Hot Flashes: 8 Possible Causes & What to Do

A hot flash is described as a heat wave that is felt throughout the body, but particularly felt on the face, neck and chest. They can be accompanied by periods of intense sweating. Hot flashes are very common at the start of menopause, however there are other conditions that can also trigger hot flashes, like andopause, during treatment for a medical illness, or with diseases like hyperthyroidism or hypogonadism. Some women also experience hot flashes during pregnancy. 

Characteristic symptoms of hot flashes include a very sudden feeling of heat spreading throughout the body, the emergence of redness or rashes on the skin, increased heart rate, intense sweating, and a feeling of chills or coldness when the hot flash is over. 

It is not fully understood what causes heat waves, but it is known that they may be related to hormonal changes and body temperature control in the hypothalamus, which is an area of the brain that is very sensitive to hormones. 

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The most common causes of hot flashes are: 

1. Menopause

Hot flashes are one of the most common symptoms of menopause, and occur due to hormonal changes within the body that occur at this time. Hot flashes can emerge a few months before a woman fully enters menopause, and can appear very suddenly at different points of the day. This symptom tends to vary in intensity from woman to woman. 

What to do: Treatment depends on the intensity of symptoms and should be directed by a gynecologist. He or she may recommend hormone replacement therapy or prescribe medications, supplements or diet changes that help to manage these symptoms. 

2. Andropause

The most common symptpoms of andropause and sudden changes in mood, fatigue, hot flashes and decreased sexual drive and performance. It occurs due to reduced production of testosterone, which can occur at around 50 years of age. 

What to do: Generally, treatment consists of using oral or injectable medications that increase testosterone levels. These should only be used as prescribed by a urologist or endocrinologist. 

3. History of breast cancer

Women who have had breast cancer, or have undergone chemotherapy treatment that has affected an ovary, may experience hot flashes or other symptoms similar to menopause. 

What to do: In these cases, hormone replacement therapy is not recommended. Patients should speak to the doctor about alternative therapies or natural options to relieve symptoms.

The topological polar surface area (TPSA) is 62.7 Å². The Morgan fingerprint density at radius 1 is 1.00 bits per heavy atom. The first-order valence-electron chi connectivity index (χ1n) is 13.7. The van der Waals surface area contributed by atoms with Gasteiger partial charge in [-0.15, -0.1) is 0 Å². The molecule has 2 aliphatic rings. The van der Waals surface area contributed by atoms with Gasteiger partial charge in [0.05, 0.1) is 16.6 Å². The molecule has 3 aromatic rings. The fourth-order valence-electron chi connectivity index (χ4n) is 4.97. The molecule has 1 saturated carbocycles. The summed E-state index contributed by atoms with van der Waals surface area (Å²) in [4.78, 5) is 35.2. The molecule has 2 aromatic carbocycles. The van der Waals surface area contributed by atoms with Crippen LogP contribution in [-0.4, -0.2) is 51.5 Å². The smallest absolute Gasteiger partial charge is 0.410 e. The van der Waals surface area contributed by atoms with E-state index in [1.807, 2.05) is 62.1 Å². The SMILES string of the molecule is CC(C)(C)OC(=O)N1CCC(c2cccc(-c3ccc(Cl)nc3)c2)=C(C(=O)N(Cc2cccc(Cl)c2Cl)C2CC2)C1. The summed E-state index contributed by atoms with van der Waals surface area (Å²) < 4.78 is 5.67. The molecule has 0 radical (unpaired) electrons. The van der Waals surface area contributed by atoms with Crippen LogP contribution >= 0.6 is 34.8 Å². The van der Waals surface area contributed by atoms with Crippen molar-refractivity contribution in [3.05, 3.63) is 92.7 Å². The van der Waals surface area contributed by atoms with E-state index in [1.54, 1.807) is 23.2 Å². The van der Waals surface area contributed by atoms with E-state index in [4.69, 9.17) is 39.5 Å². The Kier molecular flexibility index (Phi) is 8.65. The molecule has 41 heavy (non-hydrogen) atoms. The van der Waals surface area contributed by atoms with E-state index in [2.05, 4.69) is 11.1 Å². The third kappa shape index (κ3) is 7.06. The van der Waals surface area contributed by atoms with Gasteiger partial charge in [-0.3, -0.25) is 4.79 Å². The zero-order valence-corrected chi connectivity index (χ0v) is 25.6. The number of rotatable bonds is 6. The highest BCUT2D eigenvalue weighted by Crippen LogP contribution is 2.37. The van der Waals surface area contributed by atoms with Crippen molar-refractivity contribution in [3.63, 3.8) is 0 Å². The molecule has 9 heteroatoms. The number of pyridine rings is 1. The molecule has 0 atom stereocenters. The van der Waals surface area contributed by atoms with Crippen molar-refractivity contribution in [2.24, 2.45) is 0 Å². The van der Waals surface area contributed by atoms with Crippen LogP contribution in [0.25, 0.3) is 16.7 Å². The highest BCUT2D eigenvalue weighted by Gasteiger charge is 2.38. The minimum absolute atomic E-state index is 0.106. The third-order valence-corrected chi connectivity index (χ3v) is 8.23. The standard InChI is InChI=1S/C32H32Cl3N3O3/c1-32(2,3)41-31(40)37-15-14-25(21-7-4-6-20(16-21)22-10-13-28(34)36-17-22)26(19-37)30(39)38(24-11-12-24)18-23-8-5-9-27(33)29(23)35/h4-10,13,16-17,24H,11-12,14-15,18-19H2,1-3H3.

4. Ovary removal

Surgical removal of the ovaries may be medically necessary in the presence of ovarian abscesses, cancer, endometriosis or ovarian cysts. Removal can induce early menopause due to decreased hormone production in the ovaries, which can cause symptoms like hot flashes 

What to do: Treatment depends on the woman’s age, and may include hormone replacement therapy. 

5. Medication side effects

Some medications, particularly those that inhibit the release of hormones, can cause hot flashes. This can be seen in leuprolide acetate, which is the main ingredient in Lupron, a medication used from the treatment of prostate cancer, myomas, endometriosis, early puberty and advanced breast cancer. This medication decreases the production of gonadotropin hormones by blocking its formation in the ovaries and testicles.  

What to do: Generally, symptoms disappear when the medication is discontinued, however stopping a medication should first be discussed with the prescriber. 

6. Prostate cancer therapy

Androgen suppression therapy is utilized as a treatment approach for prostate cancer. This therapy reduces testosterone and dihydrotestosterone levels in the body, which can lead to hot flashes as a possible side effect. 

What to do: Generally, symptoms disappear once the therapy is discontinued. This should be discussed with the prescribing doctor first. 

7. Hypogonadism

Male hypogonadism occurs when the testicles produce little to no testosterone, leading to symptoms like impotence, abnormal development through puberty and hot flashes. Female hypogonadism occurs when the ovaries produce little to no sex hormones, like estrogen and progesterone. 

What to do: This condition is not curable, but symptoms can be well-managed through hormone replacement therapy.

8. Hyperthyroidism

Hyperthyroidism is characterized by an excessive production of thyroid hormones, which can lead to immune system changes, inflammation, or nodules in the thyroid. This condition causes symptoms like anxiety, nervousness, palpitations, hot flashes, tremors, excessive sweating or frequent fatigue. 

Read more about thyroid symptoms and how to recognize them. 

What to do: Treatment depends on the underlying cause of this condition, the patient’s age and the presenting symptoms. It may involve medications, radioactive iodine, or surgical removal of the thyroid.